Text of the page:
The Fifth Amendment to the U.S. Constitution states: “nor shall private property be taken for public use, without just compensation.” The California Constitution contains a similar provision. Reading these constitutional provisions, one might reasonably assume that private property cannot be acquired for public use without just compensation. However, that assumption would be incorrect. In California, like many other states, private property may be acquired for public use without the payment of any compensation through an implied dedication. Whether there was or was not an implied dedication was at the heart of a long-running legal battle between Vinod Khosla, a billionaire who purchased 90 acres of beachfront property in California, and a group entitled Friends of Martin’s Beach.
As a quick refresher, the beachfront property that Mr. Khosla purchased includes a gated access road to Martin’s Beach. This access road is the sole means of accessing the beach by land. After purchasing the property, Mr. Khosla locked the gate to the access road, effectively preventing the public from accessing the beach. Mr. Khosla asserted that by closing the gate he was simply preventing individuals from trespassing on his private property. The California Coastal Commission disagreed, and started threatening Mr. Khosla with daily fines, asserting that he was prohibiting public access in violation of the California Coastal Act. (See our coverage of that issue here.) A group entitled Friends of Martin’s Beach subsequently filed a lawsuit alleging that prior property owners had impliedly dedicated the access road to the public, and thus the public had a permanent right to use the access road.
An implied dedication may arise when (1) the acts or omissions of the private property owner afford an implication of actual consent or acquiescence to the public’s use; or (2) the public’s use is adverse and exceeds the statutory time period for adverse possession. Unlike in the private adverse possession context, for an implied public dedication one need only show that the property was used by the public with the belief that the public had a right to use the property in the manner in which it was used. Once an implied dedication has been established, the current owner or a subsequent owner cannot take back the property for private use.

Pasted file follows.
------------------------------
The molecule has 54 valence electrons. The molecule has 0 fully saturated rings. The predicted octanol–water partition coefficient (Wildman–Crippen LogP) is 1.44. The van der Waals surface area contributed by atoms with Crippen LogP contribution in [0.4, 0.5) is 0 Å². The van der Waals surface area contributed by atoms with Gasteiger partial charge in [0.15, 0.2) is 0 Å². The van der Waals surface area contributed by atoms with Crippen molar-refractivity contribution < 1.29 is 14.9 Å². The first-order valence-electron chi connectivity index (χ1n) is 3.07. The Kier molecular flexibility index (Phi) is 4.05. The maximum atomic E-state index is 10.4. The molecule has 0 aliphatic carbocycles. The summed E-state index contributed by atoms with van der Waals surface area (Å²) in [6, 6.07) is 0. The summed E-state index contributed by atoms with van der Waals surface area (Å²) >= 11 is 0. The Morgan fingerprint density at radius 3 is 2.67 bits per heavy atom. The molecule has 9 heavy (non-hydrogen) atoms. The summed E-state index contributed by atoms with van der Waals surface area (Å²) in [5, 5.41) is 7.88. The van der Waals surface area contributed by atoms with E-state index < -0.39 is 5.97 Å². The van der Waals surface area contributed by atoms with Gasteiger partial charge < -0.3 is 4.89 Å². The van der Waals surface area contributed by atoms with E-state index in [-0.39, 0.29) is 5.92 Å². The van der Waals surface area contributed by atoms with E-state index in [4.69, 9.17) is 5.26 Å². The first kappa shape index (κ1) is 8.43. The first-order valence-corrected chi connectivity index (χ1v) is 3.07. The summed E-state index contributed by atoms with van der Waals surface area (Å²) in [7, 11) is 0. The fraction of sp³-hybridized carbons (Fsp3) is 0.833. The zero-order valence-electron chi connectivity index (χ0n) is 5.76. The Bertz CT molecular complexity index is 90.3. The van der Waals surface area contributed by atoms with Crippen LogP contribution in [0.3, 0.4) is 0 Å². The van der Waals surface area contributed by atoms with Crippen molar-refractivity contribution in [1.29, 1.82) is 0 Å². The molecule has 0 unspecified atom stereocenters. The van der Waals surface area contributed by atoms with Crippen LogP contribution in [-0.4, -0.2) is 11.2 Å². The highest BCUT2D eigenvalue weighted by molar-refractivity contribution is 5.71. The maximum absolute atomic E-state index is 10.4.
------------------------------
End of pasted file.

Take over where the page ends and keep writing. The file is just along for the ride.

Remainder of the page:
As opposed to an implied dedication, Mr. Khosla argued that the prior property owners had merely licensed daily use and access to the property. This was key, because unlike an implied dedication, which cannot be taken back, a property owner can stop issuing a daily license.
After hearing testimony from a number of witnesses covering more than half a century, the trial court found that there had been no implied dedication. In support of its finding that the property owners had merely granted a daily license, the trial court focused on the fact that a daily fee was generally charged for access to the road, and the fact that property owners, or individuals acting under the property owner’s authority, had taken efforts to ensure the collection of the fees.
Dissatisfied with this ruling, the Friends of Martin’s Beach appealed. The appellate court, however, affirmed the trial court’s ruling. Again, focusing on the fee, the appellate court explained: “Paying a fee to gain admission to Martin’s Beach was tantamount to obtaining permission or a license.” The appellate court also rejected an attempt to expand the implied dedication doctrine beyond its current limitations on the basis that the California Coastal Act strongly supports public access and use of shoreline recreational areas.
While Mr. Khosla has now prevailed both in the trial court and the appellate court, the fight does not appear to be over, as the attorney for Friends of Martin’s Beach has stated that the group will appeal to the California Supreme Court. The California Coastal Commission has also vowed to keep the beach open to the public. And with a judgment from another lawsuit requiring Mr. Khosla to obtain a coastal development permit from the Coastal Commission before permanently cutting off access to the beach, one can reasonably assume that additional developments are still on the horizon. Particularly in light of the Coastal Commission’s well-known penchant for requiring public access as a condition of issuing coastal development permits.
Ben Rubin assists developers, public agencies, landowners and corporate clients on a variety of complex land use and environmental matters. He counsels clients on matters dealing with the Federal and State Endangered Species Act ...
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